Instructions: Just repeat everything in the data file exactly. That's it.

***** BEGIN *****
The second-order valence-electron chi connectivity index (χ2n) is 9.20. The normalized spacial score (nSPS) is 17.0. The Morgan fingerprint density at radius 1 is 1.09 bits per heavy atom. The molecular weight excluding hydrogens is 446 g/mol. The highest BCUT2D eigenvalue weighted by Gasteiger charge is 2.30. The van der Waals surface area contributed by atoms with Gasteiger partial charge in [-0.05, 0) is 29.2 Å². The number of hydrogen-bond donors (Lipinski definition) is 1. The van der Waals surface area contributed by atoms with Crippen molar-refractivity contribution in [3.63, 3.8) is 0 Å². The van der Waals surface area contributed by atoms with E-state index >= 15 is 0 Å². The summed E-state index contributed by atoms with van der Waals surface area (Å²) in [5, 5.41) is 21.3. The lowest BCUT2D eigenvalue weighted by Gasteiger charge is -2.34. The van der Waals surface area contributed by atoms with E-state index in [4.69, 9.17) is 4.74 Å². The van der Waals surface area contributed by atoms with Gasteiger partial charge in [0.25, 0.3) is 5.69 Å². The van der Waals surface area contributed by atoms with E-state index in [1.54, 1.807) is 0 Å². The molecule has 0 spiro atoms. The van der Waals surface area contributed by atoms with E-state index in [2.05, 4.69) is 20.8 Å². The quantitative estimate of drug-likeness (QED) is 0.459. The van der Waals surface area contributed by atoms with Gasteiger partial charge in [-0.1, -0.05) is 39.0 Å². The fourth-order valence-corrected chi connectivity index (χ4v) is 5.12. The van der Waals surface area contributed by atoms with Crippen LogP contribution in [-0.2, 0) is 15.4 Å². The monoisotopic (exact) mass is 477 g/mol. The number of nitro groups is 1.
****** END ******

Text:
The second-order valence-electron chi connectivity index (χ2n) is 9.20. The normalized spacial score (nSPS) is 17.0. The Morgan fingerprint density at radius 1 is 1.09 bits per heavy atom. The molecular weight excluding hydrogens is 446 g/mol. The highest BCUT2D eigenvalue weighted by Gasteiger charge is 2.30. The van der Waals surface area contributed by atoms with Gasteiger partial charge in [-0.05, 0) is 29.2 Å². The number of hydrogen-bond donors (Lipinski definition) is 1. The van der Waals surface area contributed by atoms with Crippen molar-refractivity contribution in [3.63, 3.8) is 0 Å². The van der Waals surface area contributed by atoms with E-state index >= 15 is 0 Å². The summed E-state index contributed by atoms with van der Waals surface area (Å²) in [5, 5.41) is 21.3. The lowest BCUT2D eigenvalue weighted by Gasteiger charge is -2.34. The van der Waals surface area contributed by atoms with E-state index in [4.69, 9.17) is 4.74 Å². The van der Waals surface area contributed by atoms with Gasteiger partial charge in [0.25, 0.3) is 5.69 Å². The van der Waals surface area contributed by atoms with E-state index in [1.54, 1.807) is 0 Å². The molecule has 0 spiro atoms. The van der Waals surface area contributed by atoms with E-state index in [2.05, 4.69) is 20.8 Å². The quantitative estimate of drug-likeness (QED) is 0.459. The van der Waals surface area contributed by atoms with Gasteiger partial charge in [-0.1, -0.05) is 39.0 Å². The fourth-order valence-corrected chi connectivity index (χ4v) is 5.12. The van der Waals surface area contributed by atoms with Crippen LogP contribution in [-0.2, 0) is 15.4 Å². The monoisotopic (exact) mass is 477 g/mol. The number of nitro groups is 1.